Tesla’s “Autonomy Day”, held in April 2019, was all about self-driving cars or “robotaxis” being available in the second quarter of 2020. They have yet to pass all safety tests needed before beginning mass production. “All the things I said we would do them, we did it,” Musk said at the event. “Only criticism— and it’s a fair one — is sometimes I’m not on time. But I get it done and the Tesla team gets it done.”
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Jack Ma's Ant Group aims to raise $34.5 billion in largest IPO of all time | Markets – Business Insider
- Ant Group will raise $34.5 billion through a dual initial public offering in November, making it the biggest-ever IPO.
- The financial services giant aims to evenly split its 1.67 billion-share debut across the Hong Kong and Shanghai exchanges.
- Shares will be priced at 68.8 yuan ($10.27) each in Shanghai and at 80 Hong Kong dollars ($10.32) in Hong Kong. The collective sum trounces the previous $29 billion record set by Saudi Aramco’s IPO last year.
- Ant is set to begin trading in Hong Kong on November 5, according to regulatory filings.
- Visit the Business Insider homepage for more stories.
Ant Group plans to raise $34.5 billion in a dual initial public offering next month, edging out Saudi Aramco’s debut to become the largest listing of all time.
The financial services company – an arm of billionaire Jack Ma’s Alibaba empire – will evenly split its offering, selling 1.67 billion shares each in debuts in Shanghai and Hong Kong. Shares listed on the Shanghai exchange will be priced at 68.8 yuan ($10.27) each, according to regulatory filings published Monday. The pricing implies a 114.9 billion yuan ($17.2 billion) windfall from the listing.
Shares set to trade on the Hong Kong exchange are priced at 80 Hong Kong dollars (10.32) each, setting up the other half of the listing to bring in 133.7 billion Hong Kong dollars ($17.2 billion). In total, the dual listing can value Ant at $313.4 billion should its market debut enjoy strong investor demand.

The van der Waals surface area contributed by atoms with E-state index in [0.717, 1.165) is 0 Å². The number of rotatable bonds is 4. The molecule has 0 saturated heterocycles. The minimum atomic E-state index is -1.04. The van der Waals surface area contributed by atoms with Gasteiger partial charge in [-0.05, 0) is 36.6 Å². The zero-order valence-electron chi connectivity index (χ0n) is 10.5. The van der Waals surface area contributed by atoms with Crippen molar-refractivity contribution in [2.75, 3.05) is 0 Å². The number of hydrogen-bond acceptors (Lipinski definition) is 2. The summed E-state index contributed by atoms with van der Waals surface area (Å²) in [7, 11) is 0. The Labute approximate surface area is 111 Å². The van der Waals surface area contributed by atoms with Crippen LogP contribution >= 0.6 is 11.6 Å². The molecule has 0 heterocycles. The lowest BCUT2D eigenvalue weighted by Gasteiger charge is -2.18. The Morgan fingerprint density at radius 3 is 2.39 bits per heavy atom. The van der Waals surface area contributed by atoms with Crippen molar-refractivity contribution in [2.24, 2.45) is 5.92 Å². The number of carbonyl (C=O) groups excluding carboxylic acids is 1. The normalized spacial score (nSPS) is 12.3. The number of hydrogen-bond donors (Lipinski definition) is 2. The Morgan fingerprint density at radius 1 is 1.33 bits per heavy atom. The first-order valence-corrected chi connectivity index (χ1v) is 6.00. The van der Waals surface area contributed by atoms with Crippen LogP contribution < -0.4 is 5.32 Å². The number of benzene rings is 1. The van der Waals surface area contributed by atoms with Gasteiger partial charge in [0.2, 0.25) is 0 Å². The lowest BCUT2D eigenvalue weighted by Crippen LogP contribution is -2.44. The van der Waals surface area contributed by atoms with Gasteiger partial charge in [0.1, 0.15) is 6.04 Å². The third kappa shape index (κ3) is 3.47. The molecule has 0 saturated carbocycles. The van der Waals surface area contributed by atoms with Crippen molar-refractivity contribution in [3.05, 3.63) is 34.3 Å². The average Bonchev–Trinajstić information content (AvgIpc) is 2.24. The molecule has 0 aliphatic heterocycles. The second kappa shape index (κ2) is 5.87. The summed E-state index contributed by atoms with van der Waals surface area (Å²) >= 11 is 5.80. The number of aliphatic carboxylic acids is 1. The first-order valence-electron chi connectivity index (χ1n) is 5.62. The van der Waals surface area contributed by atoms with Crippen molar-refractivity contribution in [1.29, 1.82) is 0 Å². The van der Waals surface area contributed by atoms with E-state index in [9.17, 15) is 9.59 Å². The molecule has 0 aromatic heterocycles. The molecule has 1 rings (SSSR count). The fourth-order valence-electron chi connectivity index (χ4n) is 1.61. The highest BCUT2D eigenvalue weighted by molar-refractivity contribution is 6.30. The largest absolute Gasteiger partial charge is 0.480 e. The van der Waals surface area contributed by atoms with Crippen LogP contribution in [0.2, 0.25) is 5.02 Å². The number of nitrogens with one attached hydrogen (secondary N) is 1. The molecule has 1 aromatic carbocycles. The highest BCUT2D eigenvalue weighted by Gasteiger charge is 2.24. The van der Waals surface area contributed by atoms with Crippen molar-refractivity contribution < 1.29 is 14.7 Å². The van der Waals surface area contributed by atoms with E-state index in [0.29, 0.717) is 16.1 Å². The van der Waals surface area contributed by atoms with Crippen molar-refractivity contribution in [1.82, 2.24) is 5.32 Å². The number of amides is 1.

Such an IPO would also trounce the record set by Saudi Aramco in 2019. The oil titan raised $29 billion in a share sale that temporarily established it as the world’s highest-valued company.
Ant could even push its fundraising total just below $40 billion if it sells shares through so-called greenshoe options. The agreements allow the company’s underwriters to sell additional shares than initially planned. If investor demand permits, Ant can raise another $5.2 billion across both exchanges through the over-allotment options.
The financial tech firm is expected to begin trading in Hong Kong on November 5, according to the filing. It’s not yet known when shares will begin trading in Shanghai.
Ant’s debut is slated to bring tech-IPO proceeds to their highest level since the dot-com bubble’s 1999 peak. Strong demand for new offerings has lifted the market from its March slump and reinvigorated IPO dealmaking despite the bleak economic backdrop. July alone saw companies raise $19 billion through listings, the biggest one-month haul since September 2014.
China International Capital Corp. and CSC Financial will underwrite Ant’s Shanghai listing. CICC, Citigroup, Morgan Stanley, and JPMorgan will lead the Hong Kong IPO.
Now read more markets coverage from Markets Insider and Business Insider: